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If you are preparing to entrust your child to a school – whether day or boarding – you will most likely assume that your child will be safe and that all members of the school's staff will take the greatest care to ensure that this is always the case.

The chances are that your expectations will be fulfilled. Unfortunately, in a sad minority of cases that is not what happens.

We have all read news reports of bullying and abuse and may have shuddered at the thought that those very people who smilingly welcome our children into their care may be the last people to whom we would entrust them, if we knew all. The film Chosen www.chosen.org.uk is an uncomfortably well-made documentary of suffering that was once commonplace.

A flood of historical allegations against schools, court cases, mobile phones, flexi-boarding, more parental involvement, the internet, sex education and heightened awareness have together helped usher in some sunlight and fresh air. Schools are now a less than perfect setting for paedophiles and bullies. Child protection policies, found on every school website, usefully make plain the possibility of abuse at schools – something rarely contemplated a generation ago.

Abuse can occur at any school, anywhere. Fame is no protection, and nor is obscurity. Some kinds of school, though, need to take particular care – and that they do should be obvious to you when you visit. International schools have transient pupil populations, and teachers whose histories may be overseas and hard to research. Specialist music teaching necessarily involves a good deal of physical contact with the teacher and the pupil alone in a closed room. Religious schools can have a system of authority that keeps abuse concealed. Boarding schools can become very closed worlds. Special schools may have to deal with a large range of communication and emotional difficulties.

What can you do?

Parents do well to warn their children – gently but seriously – of the dangers, however remote these may be, so they feel that it is easy to speak to you should they meet them. It is worth pointing out that abuse can come from anyone – including a teacher or an adult they know well, or from another child at the school.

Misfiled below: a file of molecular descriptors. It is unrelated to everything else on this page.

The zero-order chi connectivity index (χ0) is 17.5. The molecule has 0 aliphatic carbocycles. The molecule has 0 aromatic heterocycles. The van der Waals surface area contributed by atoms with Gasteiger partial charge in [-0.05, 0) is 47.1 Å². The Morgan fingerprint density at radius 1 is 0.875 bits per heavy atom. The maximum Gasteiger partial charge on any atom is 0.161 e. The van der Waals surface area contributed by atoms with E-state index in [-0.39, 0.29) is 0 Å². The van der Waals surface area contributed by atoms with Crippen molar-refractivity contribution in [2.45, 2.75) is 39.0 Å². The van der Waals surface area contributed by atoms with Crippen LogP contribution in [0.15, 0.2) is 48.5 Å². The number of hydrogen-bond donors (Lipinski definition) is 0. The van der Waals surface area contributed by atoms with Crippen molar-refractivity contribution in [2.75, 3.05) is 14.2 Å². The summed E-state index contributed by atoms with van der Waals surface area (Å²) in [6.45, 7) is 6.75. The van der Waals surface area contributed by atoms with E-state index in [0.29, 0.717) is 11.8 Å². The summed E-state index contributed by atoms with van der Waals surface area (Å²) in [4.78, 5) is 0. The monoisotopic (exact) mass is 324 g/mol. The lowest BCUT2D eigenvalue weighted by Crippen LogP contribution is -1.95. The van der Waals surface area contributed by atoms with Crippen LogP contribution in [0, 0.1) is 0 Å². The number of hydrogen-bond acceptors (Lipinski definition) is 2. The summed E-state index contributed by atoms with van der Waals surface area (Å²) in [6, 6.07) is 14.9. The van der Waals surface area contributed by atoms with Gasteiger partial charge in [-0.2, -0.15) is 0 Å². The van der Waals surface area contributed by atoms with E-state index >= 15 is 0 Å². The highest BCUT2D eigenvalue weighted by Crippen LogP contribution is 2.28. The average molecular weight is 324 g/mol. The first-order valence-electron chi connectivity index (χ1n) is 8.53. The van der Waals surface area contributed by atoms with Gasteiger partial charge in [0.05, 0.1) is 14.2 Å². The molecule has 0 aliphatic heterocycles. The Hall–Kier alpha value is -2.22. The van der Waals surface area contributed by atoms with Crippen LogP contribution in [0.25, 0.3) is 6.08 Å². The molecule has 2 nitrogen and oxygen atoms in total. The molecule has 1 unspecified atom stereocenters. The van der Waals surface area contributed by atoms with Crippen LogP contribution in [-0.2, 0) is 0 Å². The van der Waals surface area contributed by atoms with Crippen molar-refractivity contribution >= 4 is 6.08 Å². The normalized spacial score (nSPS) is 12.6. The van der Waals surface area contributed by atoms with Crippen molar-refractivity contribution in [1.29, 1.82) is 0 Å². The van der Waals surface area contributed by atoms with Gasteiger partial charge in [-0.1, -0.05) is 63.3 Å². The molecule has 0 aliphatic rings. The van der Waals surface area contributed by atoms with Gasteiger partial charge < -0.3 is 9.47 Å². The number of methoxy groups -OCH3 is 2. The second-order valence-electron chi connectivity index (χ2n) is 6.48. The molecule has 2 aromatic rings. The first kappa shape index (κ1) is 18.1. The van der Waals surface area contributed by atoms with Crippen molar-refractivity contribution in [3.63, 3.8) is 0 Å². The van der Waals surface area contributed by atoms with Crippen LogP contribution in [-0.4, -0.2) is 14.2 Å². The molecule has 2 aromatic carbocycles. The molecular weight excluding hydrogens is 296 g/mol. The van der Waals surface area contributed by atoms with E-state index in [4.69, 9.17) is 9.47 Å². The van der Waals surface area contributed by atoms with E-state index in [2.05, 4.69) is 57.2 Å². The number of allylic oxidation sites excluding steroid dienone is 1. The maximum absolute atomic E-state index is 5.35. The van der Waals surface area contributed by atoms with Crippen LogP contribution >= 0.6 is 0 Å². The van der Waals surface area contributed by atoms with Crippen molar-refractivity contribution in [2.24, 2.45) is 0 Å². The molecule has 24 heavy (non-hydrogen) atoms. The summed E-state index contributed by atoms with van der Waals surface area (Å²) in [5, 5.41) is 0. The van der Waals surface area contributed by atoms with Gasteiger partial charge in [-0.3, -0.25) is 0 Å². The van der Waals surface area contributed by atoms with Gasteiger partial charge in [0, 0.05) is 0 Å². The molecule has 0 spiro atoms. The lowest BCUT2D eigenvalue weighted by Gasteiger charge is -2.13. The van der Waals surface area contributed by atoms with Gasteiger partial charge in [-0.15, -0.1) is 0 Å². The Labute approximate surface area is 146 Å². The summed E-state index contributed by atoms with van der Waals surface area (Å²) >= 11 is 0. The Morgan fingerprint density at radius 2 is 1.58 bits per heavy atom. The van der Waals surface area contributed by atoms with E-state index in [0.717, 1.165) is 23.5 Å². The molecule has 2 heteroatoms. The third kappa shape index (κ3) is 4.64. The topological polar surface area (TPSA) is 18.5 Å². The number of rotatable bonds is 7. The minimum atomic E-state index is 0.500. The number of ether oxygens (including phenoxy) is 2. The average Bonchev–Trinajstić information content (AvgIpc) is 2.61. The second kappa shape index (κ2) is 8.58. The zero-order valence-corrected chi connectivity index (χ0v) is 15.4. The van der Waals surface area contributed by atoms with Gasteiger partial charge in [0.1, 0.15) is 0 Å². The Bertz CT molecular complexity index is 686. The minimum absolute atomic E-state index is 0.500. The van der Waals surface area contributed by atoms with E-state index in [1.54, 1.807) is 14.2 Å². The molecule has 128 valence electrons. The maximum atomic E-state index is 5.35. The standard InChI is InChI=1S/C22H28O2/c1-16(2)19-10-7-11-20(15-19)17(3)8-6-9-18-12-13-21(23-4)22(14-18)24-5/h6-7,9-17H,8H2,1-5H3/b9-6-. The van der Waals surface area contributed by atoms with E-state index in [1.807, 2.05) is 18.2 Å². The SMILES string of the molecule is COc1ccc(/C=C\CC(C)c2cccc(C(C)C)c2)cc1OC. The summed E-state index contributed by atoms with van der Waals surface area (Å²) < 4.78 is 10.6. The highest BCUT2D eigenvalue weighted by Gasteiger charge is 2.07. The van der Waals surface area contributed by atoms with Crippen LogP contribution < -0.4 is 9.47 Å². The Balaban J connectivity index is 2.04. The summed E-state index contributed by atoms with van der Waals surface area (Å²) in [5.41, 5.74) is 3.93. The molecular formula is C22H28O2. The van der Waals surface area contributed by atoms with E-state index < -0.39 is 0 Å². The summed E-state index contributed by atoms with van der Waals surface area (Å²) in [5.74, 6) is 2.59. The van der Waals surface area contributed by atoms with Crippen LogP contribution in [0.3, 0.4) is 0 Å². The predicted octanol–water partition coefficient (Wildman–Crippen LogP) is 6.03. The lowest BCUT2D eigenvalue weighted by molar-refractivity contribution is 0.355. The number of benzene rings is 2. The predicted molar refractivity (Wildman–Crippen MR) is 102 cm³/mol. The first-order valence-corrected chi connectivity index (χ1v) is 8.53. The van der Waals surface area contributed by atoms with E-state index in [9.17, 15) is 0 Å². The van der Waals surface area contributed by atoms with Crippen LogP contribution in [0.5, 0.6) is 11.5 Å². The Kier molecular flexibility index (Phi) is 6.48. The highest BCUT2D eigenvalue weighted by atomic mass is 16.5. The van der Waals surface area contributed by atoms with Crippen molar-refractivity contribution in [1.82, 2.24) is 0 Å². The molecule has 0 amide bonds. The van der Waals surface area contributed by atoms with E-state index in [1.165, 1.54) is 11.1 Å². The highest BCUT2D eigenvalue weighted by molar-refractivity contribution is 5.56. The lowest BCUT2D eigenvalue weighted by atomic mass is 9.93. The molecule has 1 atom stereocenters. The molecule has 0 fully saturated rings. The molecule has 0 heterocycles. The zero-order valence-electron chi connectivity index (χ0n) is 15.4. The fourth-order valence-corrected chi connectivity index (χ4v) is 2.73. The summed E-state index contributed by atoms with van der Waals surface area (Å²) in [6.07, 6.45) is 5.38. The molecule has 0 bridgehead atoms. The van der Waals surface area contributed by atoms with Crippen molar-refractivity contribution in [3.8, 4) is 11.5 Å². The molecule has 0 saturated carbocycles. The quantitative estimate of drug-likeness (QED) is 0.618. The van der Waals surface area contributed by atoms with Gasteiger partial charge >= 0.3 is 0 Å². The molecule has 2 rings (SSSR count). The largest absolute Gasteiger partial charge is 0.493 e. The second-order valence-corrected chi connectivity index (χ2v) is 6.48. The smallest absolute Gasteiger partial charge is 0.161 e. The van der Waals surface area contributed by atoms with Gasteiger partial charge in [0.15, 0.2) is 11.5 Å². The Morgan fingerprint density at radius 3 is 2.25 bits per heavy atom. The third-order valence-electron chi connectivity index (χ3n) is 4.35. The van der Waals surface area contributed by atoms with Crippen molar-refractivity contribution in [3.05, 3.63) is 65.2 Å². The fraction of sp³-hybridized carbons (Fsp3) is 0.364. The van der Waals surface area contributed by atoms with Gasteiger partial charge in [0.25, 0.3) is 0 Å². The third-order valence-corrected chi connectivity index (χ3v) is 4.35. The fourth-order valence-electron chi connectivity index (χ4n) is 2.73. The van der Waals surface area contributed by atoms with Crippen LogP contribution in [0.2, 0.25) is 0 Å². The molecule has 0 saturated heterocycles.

Raise your own antennae at any school you may be considering. You can inquire about the steps taken to safeguard children in the same way you might ask about bullying or learning support. As always, much can be gleaned from the head’s attitude when questions about child protection are asked. Is he or she ill at ease? Defensive? Or happy to engage, and proud of the steps their school has taken? Openness is what you’re looking for. If the school you are considering has been the subject of historic abuse allegations, try to quiz current parents on how it has responded.

How easy is it for a child, or a parent for that matter, to report an incident? Schools make this possible in a variety of ways; what matters is that passing on concerns is a routine thing (children and parents do it about lots of things all the time), and is welcomed by the school, and is low-stakes. The person registering the concern should know that they are not putting their relationships within the school at risk, let alone threatening someone’s place in the school. That may seem an odd thing to say, but if you fear to report, say, careless management of a museum trip because it will harm an otherwise much-loved teacher, you probably choose to stay mum. Your concerns have to cross a high threshold before you communicate them, so you never pass on those troubling observations that may be the outward indication of serious problems. To be safe, schools need to hear the little voices, not just the shouting.

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